In the ’30s and ’40s, when the world was young and naive, Freud and his fellow psychotherapists had legions of followers. Theories of human behavior flourished like mosquitoes on summer nights. If we could just find its causal factors, human behavior would be as predictable as hydrogen and oxygen producing water.
One mainstream theory said the personality was structured by birth trauma – tough birth, tough individual. A psychiatrist, Otto Rank, popularized this theory.
I thought of this hypothesis the other day as I read “The Last Tsar,” by Edvard Radzinsky: the story of modern Russia’s birth and the assassination of the imperial family. The Marxists mowed down the tsar, his relations, and his retainers – Al Capone style. No trial, no constitutional or legal protocol. Just shot the whole shebang. And millions more. What kind of state could come from such origins? By comparison the French Revolution was namby-pamby.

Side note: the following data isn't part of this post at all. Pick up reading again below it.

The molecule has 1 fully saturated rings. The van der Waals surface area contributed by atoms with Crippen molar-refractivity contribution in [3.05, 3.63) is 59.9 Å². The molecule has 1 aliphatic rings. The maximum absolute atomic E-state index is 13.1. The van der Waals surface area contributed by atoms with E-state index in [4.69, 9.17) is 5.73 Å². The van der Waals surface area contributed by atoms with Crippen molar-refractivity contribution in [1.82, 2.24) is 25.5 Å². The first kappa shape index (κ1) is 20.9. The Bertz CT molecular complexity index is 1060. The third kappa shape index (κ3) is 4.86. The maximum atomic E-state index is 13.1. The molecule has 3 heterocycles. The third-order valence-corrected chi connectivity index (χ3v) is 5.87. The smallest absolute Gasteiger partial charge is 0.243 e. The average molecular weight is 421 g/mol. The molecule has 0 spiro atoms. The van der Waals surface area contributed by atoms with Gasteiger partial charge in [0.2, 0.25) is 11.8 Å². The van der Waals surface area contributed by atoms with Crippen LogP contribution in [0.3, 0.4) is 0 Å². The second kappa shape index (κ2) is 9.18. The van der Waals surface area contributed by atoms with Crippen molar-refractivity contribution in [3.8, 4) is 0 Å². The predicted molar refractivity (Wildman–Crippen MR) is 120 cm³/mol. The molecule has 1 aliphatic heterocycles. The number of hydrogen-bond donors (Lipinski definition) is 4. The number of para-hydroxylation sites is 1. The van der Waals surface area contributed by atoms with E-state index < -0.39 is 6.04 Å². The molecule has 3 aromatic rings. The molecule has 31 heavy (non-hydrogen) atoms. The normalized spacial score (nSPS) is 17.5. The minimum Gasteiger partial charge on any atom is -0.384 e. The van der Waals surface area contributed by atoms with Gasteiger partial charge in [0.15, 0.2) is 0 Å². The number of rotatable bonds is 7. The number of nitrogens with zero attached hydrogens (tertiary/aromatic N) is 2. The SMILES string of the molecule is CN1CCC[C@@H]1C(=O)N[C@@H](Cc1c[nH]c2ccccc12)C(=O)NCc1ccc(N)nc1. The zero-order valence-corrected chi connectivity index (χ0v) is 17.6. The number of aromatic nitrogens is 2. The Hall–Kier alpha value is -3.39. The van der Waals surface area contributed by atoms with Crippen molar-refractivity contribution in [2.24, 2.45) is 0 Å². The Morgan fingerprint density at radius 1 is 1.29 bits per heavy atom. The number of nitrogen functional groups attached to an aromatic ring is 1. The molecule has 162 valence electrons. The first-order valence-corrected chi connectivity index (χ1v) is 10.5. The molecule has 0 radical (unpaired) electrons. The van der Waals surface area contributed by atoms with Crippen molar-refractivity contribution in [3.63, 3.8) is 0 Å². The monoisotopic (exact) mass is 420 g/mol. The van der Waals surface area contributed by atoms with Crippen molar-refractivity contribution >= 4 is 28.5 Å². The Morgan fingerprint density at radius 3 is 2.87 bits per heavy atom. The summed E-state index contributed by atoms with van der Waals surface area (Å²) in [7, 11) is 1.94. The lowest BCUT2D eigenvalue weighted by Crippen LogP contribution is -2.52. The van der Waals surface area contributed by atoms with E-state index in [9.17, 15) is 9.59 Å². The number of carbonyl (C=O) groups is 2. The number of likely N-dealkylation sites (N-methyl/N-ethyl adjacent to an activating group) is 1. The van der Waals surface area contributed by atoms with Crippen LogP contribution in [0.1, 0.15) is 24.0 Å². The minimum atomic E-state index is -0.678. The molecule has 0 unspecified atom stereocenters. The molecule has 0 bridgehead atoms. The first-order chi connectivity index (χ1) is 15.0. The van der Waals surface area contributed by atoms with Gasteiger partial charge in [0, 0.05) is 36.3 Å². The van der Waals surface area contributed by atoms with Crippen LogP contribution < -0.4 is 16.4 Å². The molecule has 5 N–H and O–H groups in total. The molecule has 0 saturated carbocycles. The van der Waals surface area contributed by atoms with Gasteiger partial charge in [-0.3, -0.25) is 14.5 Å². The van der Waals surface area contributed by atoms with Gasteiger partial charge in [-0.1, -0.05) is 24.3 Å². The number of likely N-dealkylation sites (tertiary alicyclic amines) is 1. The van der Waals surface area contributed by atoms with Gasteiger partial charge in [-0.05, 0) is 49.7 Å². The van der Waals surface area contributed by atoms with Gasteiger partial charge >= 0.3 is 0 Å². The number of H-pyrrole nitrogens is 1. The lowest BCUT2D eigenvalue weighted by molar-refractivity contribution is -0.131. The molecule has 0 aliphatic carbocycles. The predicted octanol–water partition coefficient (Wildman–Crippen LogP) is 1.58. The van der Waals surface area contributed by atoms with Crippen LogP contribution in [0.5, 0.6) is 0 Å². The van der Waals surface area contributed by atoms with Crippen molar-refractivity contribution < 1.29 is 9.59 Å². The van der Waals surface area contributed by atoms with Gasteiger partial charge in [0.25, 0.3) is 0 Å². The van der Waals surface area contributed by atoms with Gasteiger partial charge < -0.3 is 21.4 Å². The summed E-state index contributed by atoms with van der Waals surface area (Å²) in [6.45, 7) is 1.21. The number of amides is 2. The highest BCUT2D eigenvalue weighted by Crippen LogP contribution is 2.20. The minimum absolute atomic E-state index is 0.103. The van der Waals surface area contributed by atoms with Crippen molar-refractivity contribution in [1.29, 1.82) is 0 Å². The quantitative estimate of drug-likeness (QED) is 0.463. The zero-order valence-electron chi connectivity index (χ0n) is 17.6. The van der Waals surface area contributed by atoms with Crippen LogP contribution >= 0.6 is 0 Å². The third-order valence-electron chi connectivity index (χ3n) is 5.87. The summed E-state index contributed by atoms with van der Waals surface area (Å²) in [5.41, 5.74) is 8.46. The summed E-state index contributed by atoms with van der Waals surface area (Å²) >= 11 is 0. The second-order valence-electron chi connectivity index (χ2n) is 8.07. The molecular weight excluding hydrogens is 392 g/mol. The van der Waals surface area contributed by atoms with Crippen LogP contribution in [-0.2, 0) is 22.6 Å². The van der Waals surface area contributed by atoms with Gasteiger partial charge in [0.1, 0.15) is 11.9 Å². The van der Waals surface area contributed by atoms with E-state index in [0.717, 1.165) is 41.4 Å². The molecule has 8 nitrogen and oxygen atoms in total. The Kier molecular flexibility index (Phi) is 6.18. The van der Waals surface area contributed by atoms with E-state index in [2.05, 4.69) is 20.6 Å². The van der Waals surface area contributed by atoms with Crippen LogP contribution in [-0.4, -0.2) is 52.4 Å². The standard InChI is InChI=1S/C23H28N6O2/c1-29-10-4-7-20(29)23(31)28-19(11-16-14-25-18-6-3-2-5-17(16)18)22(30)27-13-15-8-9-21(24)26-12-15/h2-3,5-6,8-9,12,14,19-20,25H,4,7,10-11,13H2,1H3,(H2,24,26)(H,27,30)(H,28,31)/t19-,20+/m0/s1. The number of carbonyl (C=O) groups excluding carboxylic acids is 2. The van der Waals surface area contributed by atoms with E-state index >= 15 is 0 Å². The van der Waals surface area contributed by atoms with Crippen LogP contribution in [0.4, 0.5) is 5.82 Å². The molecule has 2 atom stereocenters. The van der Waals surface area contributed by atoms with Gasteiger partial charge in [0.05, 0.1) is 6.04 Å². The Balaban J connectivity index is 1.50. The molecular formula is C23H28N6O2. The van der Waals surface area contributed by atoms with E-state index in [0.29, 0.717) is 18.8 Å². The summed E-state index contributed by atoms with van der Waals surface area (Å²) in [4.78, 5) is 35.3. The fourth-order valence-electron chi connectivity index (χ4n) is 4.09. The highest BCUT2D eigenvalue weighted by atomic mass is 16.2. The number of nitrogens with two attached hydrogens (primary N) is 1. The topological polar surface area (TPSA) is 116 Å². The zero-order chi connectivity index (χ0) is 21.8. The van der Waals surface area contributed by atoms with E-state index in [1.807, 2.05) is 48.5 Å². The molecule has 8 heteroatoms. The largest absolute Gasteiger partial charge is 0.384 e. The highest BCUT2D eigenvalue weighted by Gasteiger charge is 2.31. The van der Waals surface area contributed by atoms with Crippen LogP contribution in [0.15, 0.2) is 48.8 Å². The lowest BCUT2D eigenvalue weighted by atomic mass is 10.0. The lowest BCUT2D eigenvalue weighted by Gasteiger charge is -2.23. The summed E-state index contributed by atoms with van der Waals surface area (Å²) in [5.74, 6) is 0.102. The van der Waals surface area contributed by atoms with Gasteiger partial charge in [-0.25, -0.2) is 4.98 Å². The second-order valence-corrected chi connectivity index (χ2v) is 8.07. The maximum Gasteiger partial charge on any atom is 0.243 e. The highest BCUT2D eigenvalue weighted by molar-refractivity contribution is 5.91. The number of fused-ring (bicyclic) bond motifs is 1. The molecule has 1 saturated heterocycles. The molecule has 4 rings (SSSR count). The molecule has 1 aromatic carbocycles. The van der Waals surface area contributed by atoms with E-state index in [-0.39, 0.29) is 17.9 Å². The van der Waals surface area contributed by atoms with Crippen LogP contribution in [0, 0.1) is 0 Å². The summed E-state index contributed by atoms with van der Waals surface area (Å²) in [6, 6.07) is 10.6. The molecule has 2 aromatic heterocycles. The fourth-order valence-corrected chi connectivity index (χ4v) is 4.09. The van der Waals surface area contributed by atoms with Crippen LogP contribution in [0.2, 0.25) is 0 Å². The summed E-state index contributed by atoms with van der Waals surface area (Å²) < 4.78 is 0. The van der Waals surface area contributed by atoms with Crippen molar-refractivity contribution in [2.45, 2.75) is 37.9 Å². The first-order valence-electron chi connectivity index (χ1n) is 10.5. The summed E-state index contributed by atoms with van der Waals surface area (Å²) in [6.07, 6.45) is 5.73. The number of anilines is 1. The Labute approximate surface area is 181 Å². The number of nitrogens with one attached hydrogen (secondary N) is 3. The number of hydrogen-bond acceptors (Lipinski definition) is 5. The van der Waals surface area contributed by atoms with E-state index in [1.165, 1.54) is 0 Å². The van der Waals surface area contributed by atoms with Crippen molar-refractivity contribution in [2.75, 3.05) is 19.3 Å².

Rank would have loved it. It would have bolstered his theory that organizations, like individuals, take on the coloration of their birth. Here was the metaphorical spawn of a gangster nation – a bold philosophical proof of his theory. Almost a century later repression still rules in Russia: poisonings, media suppression, absence of legal justice.
One of the more amusing, less gory, Soviet slogans of the day was “let us drive mankind to happiness with an iron hand.” Has anything changed between Moscow and Vladivostok?